Males patrol the females' favourite nectar and pollen sources. Here a male Megachile willughbiella, easily recognisable by their white-golden mittens and moustache, flies by everlasting pea flowers.
When a female was encountered on a sunflower head, the male hovered in front of the capitulum while the female moved around it, probing the circular array of florets. When the female reached the 1200 position (aligned vertically on the capitulum with her head up) he darted forward and grasped her with his fore and mid legs, rapidly curling his abdomen under the tip of her abdomen, apparently attempting copulation. Both bees then dropped from the flower with the female quickly escaping or being released to fly away and resume foraging. The period from pouncing on the female to release was quite brief, typically less than 3 seconds.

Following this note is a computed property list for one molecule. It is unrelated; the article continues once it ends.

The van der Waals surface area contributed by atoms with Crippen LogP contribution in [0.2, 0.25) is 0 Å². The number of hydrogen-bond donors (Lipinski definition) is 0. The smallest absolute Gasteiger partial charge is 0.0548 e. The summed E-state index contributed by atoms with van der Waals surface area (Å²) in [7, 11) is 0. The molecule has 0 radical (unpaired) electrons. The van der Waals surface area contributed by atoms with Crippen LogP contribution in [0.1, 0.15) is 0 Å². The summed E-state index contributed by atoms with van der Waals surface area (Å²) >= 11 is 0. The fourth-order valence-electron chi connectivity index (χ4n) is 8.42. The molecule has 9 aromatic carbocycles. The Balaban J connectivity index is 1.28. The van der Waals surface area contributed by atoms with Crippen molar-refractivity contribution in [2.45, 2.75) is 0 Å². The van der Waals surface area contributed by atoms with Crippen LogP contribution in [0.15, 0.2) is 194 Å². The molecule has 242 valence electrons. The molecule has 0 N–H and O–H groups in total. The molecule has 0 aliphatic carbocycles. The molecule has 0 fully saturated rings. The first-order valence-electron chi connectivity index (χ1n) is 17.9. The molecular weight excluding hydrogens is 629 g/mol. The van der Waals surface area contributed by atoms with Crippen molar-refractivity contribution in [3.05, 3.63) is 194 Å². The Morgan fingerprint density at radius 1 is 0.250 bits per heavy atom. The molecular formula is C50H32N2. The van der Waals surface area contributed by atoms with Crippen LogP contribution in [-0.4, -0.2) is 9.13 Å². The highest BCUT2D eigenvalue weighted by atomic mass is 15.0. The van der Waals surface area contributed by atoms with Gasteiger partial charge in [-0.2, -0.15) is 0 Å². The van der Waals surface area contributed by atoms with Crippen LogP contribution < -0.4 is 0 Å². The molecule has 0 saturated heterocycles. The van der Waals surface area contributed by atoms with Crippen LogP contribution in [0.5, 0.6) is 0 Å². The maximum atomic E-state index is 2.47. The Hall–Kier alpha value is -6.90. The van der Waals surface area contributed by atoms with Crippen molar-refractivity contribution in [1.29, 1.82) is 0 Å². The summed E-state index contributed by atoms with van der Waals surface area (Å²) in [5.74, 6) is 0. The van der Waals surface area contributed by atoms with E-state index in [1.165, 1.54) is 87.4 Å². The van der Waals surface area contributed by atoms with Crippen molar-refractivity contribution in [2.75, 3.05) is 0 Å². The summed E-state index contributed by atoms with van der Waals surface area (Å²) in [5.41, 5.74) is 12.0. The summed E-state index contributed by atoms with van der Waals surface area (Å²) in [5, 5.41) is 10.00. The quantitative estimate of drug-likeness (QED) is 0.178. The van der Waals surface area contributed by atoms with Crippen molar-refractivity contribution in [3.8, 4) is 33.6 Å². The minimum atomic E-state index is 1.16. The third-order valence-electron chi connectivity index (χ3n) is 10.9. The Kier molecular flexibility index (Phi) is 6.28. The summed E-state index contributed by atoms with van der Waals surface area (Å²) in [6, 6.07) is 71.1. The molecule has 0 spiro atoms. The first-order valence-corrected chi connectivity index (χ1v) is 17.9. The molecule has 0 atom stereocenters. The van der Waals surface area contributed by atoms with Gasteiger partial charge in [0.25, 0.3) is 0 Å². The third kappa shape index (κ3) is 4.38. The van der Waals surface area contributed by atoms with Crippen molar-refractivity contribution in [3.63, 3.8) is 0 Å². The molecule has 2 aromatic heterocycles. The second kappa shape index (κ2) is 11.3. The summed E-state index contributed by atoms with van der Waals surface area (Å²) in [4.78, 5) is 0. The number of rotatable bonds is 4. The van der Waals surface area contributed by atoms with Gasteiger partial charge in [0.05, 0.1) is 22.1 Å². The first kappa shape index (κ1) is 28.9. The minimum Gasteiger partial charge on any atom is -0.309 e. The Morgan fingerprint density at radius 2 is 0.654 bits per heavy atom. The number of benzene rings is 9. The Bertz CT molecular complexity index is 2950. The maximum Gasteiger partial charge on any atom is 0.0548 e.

I have posted before on these species leaf-cutting behaviour itself, but I had never had the chance to look at a finished nest from close up. Two nests were finished in the last couple of days in the bee hotel. As you can see below, nests come in colours. I wonder if the yellow one is made out of Potentilla petal sections.
Here a female M. centuncularis, recognisable by her all orange pollen brush and marked white striped abdomen, works on the yellow nest.
ReferenceJohn L. Neff and Beryl B. Simpson. 1991. Nest Biology and Mating Behavior of Megachile fortis in Central Texas (Hymenoptera:Megachilidae) Journal of the Kansas Entomological Society, 64: 324-336.